Mapping Mashup, Part III: Apple

One of the fundamental sub-topics of the broader local commerce picture is mapping. Intertwined in local search and SEO, it’s central to the consumer shopping flow and, correspondingly, the local business marketing mix. But though it’s so foundational, it also continues to evolve at the pace of newer technologies.

One recent example is Google’s updates announced at its I/O conference. Highlights include new routing capabilities, updates to Live View AR navigation, new levels of mapping detail, and a new “area busyness” feature. These are all part of Google’s stated goal to integrate 100+ AI-fueled Maps features this year.

But Google isn’t alone in its mapping updates. Closely following Google I/O was Snap’s Partner Summit, during which it likewise elevated its mapping features. And closely following that was Apple Maps’ updates yesterday at WWDC. So after covering Google and Snap, we now dive deeper on Apple’s latest.

Mapping Mashup, Part I: Google

Nuts & Bolts

Diving right in, Apple Maps in iOS 15 will bring deeper levels of mapping detail, more transit data, and new AR/3D navigation. As background, these updates flow from a broader Apple initiative to improve Maps and alleviate the black eye still left from the product’s botched launch (a.k.a. Mapgate) last decade.

Going deeper on these updates, Apple Maps will now offer new detail in commercial districts, buildings (think: shopping centers) and other types of locations like parks and marinas. It has also added new elevation details, and stylized/colored landmarks such as the iconic red of the Golden Gate bridge.

Many updates also focus on drivers and in-car navigation. This includes a nighttime mode whose optimized lighting Apple calls “moonlit glow,” (very Apple). There are also new road details including intuitive color-coding for things like turn lanes. These are similar to the new street-level details in Google Maps.

There are also updates that cater to transit riders. These include clearer indications for transit stations, and the ability for users to personalize transit routes by indicating frequent lines they use. This lets Apple Maps proactively alert users to things like delays, or prompts to leave home in time to catch your train.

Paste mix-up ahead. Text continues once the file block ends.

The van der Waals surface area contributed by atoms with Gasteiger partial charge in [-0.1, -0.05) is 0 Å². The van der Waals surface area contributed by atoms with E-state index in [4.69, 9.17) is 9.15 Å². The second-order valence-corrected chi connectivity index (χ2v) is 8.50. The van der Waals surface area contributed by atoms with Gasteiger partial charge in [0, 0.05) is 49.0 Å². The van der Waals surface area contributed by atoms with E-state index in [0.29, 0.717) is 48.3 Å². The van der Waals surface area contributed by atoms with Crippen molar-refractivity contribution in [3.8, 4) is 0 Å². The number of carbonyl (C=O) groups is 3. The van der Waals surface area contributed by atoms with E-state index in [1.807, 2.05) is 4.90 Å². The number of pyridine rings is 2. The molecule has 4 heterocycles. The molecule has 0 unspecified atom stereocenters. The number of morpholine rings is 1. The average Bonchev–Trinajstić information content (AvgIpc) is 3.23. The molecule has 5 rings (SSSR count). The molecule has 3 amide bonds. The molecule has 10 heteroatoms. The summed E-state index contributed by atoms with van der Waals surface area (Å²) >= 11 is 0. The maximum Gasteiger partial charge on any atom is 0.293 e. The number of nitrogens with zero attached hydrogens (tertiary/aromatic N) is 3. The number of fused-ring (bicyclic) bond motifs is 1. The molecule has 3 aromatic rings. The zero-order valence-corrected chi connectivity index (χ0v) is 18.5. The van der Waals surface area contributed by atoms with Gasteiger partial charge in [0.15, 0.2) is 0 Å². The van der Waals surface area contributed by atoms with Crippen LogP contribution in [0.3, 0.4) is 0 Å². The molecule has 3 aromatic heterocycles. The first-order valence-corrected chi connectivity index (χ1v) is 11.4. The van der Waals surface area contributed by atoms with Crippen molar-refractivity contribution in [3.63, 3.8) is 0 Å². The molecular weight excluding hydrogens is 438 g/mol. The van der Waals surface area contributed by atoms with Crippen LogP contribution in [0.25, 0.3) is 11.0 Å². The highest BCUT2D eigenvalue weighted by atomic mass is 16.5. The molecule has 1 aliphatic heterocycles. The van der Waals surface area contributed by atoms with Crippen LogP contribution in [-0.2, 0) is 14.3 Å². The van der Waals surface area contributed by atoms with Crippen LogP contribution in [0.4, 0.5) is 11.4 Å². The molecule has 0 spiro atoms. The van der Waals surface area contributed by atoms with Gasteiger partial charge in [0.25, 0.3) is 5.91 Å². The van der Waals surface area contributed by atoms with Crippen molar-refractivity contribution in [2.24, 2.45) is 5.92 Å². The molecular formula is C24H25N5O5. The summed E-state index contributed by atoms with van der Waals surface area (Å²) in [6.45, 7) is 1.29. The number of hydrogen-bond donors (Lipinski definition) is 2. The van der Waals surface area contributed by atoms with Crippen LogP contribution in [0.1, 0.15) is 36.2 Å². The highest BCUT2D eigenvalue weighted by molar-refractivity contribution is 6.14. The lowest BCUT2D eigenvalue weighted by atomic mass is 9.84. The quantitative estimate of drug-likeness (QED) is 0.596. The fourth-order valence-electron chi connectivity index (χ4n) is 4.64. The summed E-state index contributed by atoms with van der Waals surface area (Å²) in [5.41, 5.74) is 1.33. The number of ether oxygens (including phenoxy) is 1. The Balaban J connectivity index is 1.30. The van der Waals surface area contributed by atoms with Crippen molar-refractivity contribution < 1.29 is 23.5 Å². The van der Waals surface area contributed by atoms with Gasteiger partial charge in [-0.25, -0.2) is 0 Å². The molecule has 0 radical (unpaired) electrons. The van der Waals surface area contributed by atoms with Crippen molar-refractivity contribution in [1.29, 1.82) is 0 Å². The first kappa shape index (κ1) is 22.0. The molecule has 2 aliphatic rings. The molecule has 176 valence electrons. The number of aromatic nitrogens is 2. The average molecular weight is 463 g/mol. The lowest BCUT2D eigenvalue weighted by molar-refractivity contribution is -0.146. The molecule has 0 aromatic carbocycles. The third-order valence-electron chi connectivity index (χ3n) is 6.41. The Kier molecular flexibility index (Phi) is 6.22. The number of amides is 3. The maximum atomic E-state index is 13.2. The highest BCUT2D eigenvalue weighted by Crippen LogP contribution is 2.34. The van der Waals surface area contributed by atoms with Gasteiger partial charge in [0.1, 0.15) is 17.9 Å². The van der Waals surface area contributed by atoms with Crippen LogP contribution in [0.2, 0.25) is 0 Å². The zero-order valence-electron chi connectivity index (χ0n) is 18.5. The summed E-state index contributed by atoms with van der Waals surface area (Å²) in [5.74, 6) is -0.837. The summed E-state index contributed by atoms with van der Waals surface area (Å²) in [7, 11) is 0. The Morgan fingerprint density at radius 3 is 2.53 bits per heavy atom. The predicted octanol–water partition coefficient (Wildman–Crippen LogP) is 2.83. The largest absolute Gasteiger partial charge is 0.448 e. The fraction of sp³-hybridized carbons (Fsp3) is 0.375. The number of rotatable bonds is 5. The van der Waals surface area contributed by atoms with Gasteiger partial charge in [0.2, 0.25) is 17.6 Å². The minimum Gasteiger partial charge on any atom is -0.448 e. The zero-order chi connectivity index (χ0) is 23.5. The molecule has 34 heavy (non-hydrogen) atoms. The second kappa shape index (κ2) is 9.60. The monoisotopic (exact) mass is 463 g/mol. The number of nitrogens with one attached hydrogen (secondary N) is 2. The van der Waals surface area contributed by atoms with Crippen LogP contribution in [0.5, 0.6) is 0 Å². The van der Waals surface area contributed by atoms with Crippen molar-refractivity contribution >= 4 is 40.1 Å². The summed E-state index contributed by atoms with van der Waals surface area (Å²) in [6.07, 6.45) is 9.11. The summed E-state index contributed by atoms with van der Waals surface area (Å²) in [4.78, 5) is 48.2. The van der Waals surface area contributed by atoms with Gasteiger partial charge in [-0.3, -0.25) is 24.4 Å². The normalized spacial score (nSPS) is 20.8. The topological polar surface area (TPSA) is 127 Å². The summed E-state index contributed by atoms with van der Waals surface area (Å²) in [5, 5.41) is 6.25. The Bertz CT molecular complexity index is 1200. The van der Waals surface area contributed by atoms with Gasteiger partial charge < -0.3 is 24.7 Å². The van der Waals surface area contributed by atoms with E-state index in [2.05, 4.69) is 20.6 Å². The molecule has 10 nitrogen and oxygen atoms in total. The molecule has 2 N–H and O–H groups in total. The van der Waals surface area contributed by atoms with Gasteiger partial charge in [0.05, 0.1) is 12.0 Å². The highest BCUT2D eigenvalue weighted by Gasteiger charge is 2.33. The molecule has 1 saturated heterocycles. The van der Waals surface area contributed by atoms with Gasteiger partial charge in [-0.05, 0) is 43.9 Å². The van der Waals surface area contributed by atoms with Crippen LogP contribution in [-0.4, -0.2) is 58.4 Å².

Mapping Mashup, Part II: Snap

Intuitive Mapping

Joining the above utilitarian updates is a sexier one (though still useful). Following Google’s lead with its Live View feature, Apple Maps can now activate 3D navigation in urban areas through an upheld smartphone. This can be more intuitive than looking down at a 2D map and mentally translating it to 3D space.

Like Google, this could evolve into informational overlays for waypoints and storefronts along one’s path. This would make the experience more conducive to local search and discovery, in addition to navigation. It also makes it more monetizable… though local search isn’t Apple’s engame as much as selling hardware is.

As background, we could see this move coming after Apple began to collect first-party mapping data. That includes Street-View-like imagery and 3D spatial maps. The immediate outcome was its Look Around feature, but this data also enables 3D navigation by allowing mobile devices to scan and recognize their surroundings.

To validate this theory, the new 3D mapping feature is available in the same cities where Look Around is active, including London, L.A., New York, Philadelphia, San Francisco, and Washington, D.C.. Meanwhile, this could represent the next competitive battleground in mapping between Apple & Google.

Apple Jumps on the 3D-Navigation Train

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